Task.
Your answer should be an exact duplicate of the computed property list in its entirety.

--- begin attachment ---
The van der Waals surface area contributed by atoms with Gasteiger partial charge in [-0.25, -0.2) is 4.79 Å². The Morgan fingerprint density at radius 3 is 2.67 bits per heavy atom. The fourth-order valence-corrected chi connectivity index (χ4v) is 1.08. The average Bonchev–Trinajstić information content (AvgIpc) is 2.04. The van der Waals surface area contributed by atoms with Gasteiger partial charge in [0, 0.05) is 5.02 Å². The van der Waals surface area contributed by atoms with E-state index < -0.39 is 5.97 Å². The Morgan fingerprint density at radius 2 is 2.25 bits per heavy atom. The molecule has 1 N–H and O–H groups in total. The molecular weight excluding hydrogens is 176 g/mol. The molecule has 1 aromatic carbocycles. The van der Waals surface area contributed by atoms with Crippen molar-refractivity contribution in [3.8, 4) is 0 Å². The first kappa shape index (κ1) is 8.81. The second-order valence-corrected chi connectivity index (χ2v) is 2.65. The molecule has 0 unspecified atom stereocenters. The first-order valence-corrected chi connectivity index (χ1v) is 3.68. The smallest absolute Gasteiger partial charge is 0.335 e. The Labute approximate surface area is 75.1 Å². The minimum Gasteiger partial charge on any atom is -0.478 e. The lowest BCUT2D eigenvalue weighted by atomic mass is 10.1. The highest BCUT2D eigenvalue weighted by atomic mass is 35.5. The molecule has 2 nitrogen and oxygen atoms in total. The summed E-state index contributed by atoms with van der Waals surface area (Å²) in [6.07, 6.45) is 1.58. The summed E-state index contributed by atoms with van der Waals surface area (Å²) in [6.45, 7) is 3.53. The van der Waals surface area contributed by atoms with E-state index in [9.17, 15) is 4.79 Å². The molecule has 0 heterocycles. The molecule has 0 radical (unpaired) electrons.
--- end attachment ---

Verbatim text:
The van der Waals surface area contributed by atoms with Gasteiger partial charge in [-0.25, -0.2) is 4.79 Å². The Morgan fingerprint density at radius 3 is 2.67 bits per heavy atom. The fourth-order valence-corrected chi connectivity index (χ4v) is 1.08. The average Bonchev–Trinajstić information content (AvgIpc) is 2.04. The van der Waals surface area contributed by atoms with Gasteiger partial charge in [0, 0.05) is 5.02 Å². The van der Waals surface area contributed by atoms with E-state index < -0.39 is 5.97 Å². The Morgan fingerprint density at radius 2 is 2.25 bits per heavy atom. The molecule has 1 N–H and O–H groups in total. The molecular weight excluding hydrogens is 176 g/mol. The molecule has 1 aromatic carbocycles. The van der Waals surface area contributed by atoms with Crippen molar-refractivity contribution in [3.8, 4) is 0 Å². The first kappa shape index (κ1) is 8.81. The second-order valence-corrected chi connectivity index (χ2v) is 2.65. The molecule has 0 unspecified atom stereocenters. The first-order valence-corrected chi connectivity index (χ1v) is 3.68. The smallest absolute Gasteiger partial charge is 0.335 e. The Labute approximate surface area is 75.1 Å². The minimum Gasteiger partial charge on any atom is -0.478 e. The lowest BCUT2D eigenvalue weighted by atomic mass is 10.1. The highest BCUT2D eigenvalue weighted by atomic mass is 35.5. The molecule has 2 nitrogen and oxygen atoms in total. The summed E-state index contributed by atoms with van der Waals surface area (Å²) in [6.07, 6.45) is 1.58. The summed E-state index contributed by atoms with van der Waals surface area (Å²) in [6.45, 7) is 3.53. The van der Waals surface area contributed by atoms with E-state index in [9.17, 15) is 4.79 Å². The molecule has 0 heterocycles. The molecule has 0 radical (unpaired) electrons.